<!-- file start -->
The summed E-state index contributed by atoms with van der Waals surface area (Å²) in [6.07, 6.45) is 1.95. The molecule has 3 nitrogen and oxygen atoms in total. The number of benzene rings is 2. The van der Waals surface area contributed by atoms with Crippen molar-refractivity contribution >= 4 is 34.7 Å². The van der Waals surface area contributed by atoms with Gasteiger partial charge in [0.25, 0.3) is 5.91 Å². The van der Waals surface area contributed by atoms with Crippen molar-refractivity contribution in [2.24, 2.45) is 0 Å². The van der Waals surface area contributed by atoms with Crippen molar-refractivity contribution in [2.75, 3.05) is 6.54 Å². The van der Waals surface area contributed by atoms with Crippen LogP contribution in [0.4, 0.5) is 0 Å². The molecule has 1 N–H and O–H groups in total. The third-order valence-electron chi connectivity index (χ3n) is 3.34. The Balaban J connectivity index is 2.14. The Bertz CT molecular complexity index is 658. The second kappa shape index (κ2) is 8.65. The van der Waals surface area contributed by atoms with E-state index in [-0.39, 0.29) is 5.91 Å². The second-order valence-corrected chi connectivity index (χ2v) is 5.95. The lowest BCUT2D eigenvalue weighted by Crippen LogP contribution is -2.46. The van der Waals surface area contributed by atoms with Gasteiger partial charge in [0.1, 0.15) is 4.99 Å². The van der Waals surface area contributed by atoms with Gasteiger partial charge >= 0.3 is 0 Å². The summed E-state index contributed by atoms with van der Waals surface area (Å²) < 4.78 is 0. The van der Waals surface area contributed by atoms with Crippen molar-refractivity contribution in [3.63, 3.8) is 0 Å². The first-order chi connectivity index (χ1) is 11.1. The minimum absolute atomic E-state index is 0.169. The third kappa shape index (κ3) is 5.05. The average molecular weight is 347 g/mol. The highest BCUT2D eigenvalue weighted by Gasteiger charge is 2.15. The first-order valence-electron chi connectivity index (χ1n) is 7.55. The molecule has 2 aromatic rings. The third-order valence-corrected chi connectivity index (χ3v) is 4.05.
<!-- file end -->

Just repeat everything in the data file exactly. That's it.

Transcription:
The summed E-state index contributed by atoms with van der Waals surface area (Å²) in [6.07, 6.45) is 1.95. The molecule has 3 nitrogen and oxygen atoms in total. The number of benzene rings is 2. The van der Waals surface area contributed by atoms with Crippen molar-refractivity contribution >= 4 is 34.7 Å². The van der Waals surface area contributed by atoms with Gasteiger partial charge in [0.25, 0.3) is 5.91 Å². The van der Waals surface area contributed by atoms with Crippen molar-refractivity contribution in [2.24, 2.45) is 0 Å². The van der Waals surface area contributed by atoms with Crippen molar-refractivity contribution in [2.75, 3.05) is 6.54 Å². The van der Waals surface area contributed by atoms with Crippen LogP contribution in [0.4, 0.5) is 0 Å². The molecule has 1 N–H and O–H groups in total. The third-order valence-electron chi connectivity index (χ3n) is 3.34. The Balaban J connectivity index is 2.14. The Bertz CT molecular complexity index is 658. The second kappa shape index (κ2) is 8.65. The van der Waals surface area contributed by atoms with E-state index in [-0.39, 0.29) is 5.91 Å². The second-order valence-corrected chi connectivity index (χ2v) is 5.95. The lowest BCUT2D eigenvalue weighted by Crippen LogP contribution is -2.46. The van der Waals surface area contributed by atoms with Gasteiger partial charge in [0.1, 0.15) is 4.99 Å². The van der Waals surface area contributed by atoms with Gasteiger partial charge >= 0.3 is 0 Å². The summed E-state index contributed by atoms with van der Waals surface area (Å²) < 4.78 is 0. The van der Waals surface area contributed by atoms with Crippen molar-refractivity contribution in [3.63, 3.8) is 0 Å². The first-order chi connectivity index (χ1) is 11.1. The minimum absolute atomic E-state index is 0.169. The third kappa shape index (κ3) is 5.05. The average molecular weight is 347 g/mol. The highest BCUT2D eigenvalue weighted by Gasteiger charge is 2.15. The first-order valence-electron chi connectivity index (χ1n) is 7.55. The molecule has 2 aromatic rings. The third-order valence-corrected chi connectivity index (χ3v) is 4.05.